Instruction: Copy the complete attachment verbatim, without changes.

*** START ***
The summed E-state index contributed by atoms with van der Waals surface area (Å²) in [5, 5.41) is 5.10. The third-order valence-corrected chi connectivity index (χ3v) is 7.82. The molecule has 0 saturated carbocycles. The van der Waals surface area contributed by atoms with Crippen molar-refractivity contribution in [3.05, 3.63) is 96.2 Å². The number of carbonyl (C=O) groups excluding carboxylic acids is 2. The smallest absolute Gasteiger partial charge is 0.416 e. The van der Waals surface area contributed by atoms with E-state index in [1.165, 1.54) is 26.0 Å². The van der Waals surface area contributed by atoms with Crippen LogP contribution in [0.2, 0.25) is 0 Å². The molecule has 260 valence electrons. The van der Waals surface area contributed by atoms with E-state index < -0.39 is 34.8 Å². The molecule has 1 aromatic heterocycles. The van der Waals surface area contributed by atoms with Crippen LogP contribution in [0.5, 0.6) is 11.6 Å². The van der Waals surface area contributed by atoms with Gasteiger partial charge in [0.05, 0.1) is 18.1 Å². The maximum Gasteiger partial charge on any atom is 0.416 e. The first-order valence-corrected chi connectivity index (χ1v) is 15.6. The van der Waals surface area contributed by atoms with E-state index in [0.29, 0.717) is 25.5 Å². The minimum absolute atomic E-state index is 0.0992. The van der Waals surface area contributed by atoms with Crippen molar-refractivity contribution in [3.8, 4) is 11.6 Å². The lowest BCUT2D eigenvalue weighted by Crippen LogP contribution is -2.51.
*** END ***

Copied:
The summed E-state index contributed by atoms with van der Waals surface area (Å²) in [5, 5.41) is 5.10. The third-order valence-corrected chi connectivity index (χ3v) is 7.82. The molecule has 0 saturated carbocycles. The van der Waals surface area contributed by atoms with Crippen molar-refractivity contribution in [3.05, 3.63) is 96.2 Å². The number of carbonyl (C=O) groups excluding carboxylic acids is 2. The smallest absolute Gasteiger partial charge is 0.416 e. The van der Waals surface area contributed by atoms with E-state index in [1.165, 1.54) is 26.0 Å². The van der Waals surface area contributed by atoms with Crippen LogP contribution in [0.2, 0.25) is 0 Å². The molecule has 260 valence electrons. The van der Waals surface area contributed by atoms with E-state index < -0.39 is 34.8 Å². The molecule has 1 aromatic heterocycles. The van der Waals surface area contributed by atoms with Crippen LogP contribution in [0.5, 0.6) is 11.6 Å². The van der Waals surface area contributed by atoms with Gasteiger partial charge in [0.05, 0.1) is 18.1 Å². The maximum Gasteiger partial charge on any atom is 0.416 e. The first-order valence-corrected chi connectivity index (χ1v) is 15.6. The van der Waals surface area contributed by atoms with E-state index in [0.29, 0.717) is 25.5 Å². The minimum absolute atomic E-state index is 0.0992. The van der Waals surface area contributed by atoms with Crippen molar-refractivity contribution in [3.8, 4) is 11.6 Å². The lowest BCUT2D eigenvalue weighted by Crippen LogP contribution is -2.51.